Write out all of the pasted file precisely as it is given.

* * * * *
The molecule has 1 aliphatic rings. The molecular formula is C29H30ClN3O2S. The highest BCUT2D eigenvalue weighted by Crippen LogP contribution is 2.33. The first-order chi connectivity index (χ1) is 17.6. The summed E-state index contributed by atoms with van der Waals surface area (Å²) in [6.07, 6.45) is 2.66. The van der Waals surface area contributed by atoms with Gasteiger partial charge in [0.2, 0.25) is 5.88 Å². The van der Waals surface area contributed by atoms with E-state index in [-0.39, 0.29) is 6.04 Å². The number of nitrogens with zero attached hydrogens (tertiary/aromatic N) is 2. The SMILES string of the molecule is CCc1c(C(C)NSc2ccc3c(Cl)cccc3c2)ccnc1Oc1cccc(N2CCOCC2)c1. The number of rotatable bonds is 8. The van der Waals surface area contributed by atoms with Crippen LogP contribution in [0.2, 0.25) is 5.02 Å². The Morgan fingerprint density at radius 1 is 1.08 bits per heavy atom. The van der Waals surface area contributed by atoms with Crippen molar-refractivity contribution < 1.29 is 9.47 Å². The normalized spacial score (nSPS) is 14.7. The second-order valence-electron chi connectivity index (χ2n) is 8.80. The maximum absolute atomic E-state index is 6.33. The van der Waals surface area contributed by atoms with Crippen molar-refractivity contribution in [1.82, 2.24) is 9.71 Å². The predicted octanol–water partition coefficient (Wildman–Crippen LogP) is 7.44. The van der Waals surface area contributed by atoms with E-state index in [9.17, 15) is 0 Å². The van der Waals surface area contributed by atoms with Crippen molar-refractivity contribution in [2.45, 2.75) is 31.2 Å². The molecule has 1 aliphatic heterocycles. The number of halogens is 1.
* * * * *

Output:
The molecule has 1 aliphatic rings. The molecular formula is C29H30ClN3O2S. The highest BCUT2D eigenvalue weighted by Crippen LogP contribution is 2.33. The first-order chi connectivity index (χ1) is 17.6. The summed E-state index contributed by atoms with van der Waals surface area (Å²) in [6.07, 6.45) is 2.66. The van der Waals surface area contributed by atoms with Gasteiger partial charge in [0.2, 0.25) is 5.88 Å². The van der Waals surface area contributed by atoms with E-state index in [-0.39, 0.29) is 6.04 Å². The number of nitrogens with zero attached hydrogens (tertiary/aromatic N) is 2. The SMILES string of the molecule is CCc1c(C(C)NSc2ccc3c(Cl)cccc3c2)ccnc1Oc1cccc(N2CCOCC2)c1. The number of rotatable bonds is 8. The van der Waals surface area contributed by atoms with Crippen LogP contribution in [0.2, 0.25) is 5.02 Å². The Morgan fingerprint density at radius 1 is 1.08 bits per heavy atom. The van der Waals surface area contributed by atoms with Crippen molar-refractivity contribution < 1.29 is 9.47 Å². The normalized spacial score (nSPS) is 14.7. The second-order valence-electron chi connectivity index (χ2n) is 8.80. The maximum absolute atomic E-state index is 6.33. The van der Waals surface area contributed by atoms with Crippen molar-refractivity contribution in [1.82, 2.24) is 9.71 Å². The predicted octanol–water partition coefficient (Wildman–Crippen LogP) is 7.44. The van der Waals surface area contributed by atoms with E-state index in [9.17, 15) is 0 Å². The van der Waals surface area contributed by atoms with Crippen molar-refractivity contribution in [2.45, 2.75) is 31.2 Å². The molecule has 1 aliphatic heterocycles. The number of halogens is 1.